Korean Palace Stacked Chest Inlaid with Nacre Star-burst Design (bottom piece)


1860, Choson Dynast; black lacquer on lime wood, mother-of-pearl inlaid.   H. 42″, W. 30.5″, D.14.5″

This two-unit stacked chest (nong) is elaborately inlaid on the front, top, and side panels with mother-of-pearl star-burst design, signifying joyous life, happiness and good luck.  Each unit is similarly constructed, with a pair of small doors in the center opening into a storage compartment.  The inside of each chest is lined with a variety of paper, but most has worn off.  Paper lining was essential to preserve the wood and keep contents inside the chest from weather damage as Korea is known to have big weather fluctuation.

This two-unit chest is fitted with simple round shape lock-plates and hinges made of iron.  The use of this unassuming metal for fittings on such an exquisitely decorated piece is in keeping with Choson high society of the time whose members were adherents of Buddhism and Confucianism, favoring iron for its purity and quiet strength.  The combination of mother-of-pearl and iron on this chest somehow created a piece of furniture with understated elegance.  The chest sits on simple wood block side-stretchers to lift it off the “ondol” system heated floor featured in most upper-class Korean houses.

This magnificent chest was likely made for a bride of the royal family, or of the Yangban class (landed aristocracy) as a chest with such expensive decoration could only be afforded by a wealthy family.  This stacked chest is a clothing chest called “nong” in Korea.  It is traditionally put in the women’s part of the house to store her small clothing items.  This chest came with a similarly decorated wedding box for the bride to store her small personal belongings such as socks and intimate wear.  This box would be placed on top of the “nong”.  The two pieces would likely be presented at the same wedding occasion as a star-burst mother-of-pearl design is quite unusual, signifying wealth and a long blissful life.  The two pieces will be sold separately.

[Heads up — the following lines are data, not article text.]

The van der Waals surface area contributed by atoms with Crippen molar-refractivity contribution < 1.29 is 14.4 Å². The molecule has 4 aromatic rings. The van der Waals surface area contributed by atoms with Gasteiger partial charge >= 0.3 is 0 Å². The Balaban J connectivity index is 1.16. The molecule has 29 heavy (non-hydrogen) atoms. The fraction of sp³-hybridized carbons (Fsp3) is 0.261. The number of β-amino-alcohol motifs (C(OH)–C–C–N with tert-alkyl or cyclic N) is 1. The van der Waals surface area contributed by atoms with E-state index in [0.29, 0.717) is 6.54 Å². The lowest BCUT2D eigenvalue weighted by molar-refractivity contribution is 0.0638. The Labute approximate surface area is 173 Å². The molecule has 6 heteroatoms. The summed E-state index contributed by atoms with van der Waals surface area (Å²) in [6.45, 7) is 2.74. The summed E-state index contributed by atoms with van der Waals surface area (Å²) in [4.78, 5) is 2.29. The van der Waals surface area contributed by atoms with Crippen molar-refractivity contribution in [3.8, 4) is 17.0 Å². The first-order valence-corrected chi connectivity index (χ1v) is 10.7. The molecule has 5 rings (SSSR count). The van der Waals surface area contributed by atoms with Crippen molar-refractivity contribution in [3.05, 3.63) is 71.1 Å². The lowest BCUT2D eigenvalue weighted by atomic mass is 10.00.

This chest was found after the Japanese Occupation on Kanghwa Island, a political prison colony for the Kingdom of Korea for two thousand years.  It was recovered by an American missionary doctor who was invited to go there to treat the sick and the dying.  He was allowed to take away any items the exiled took there as the ruling scholar/official class did not care for any items belonging to the prisoners, especially furniture.  For his humanitarian work, the doctor was honored with Korean citizenship.  He spent the rest of his life in Korea.  This chest was later passed on to a Korean Professor of Korean History and Antiquity who certified this chest as quite rare.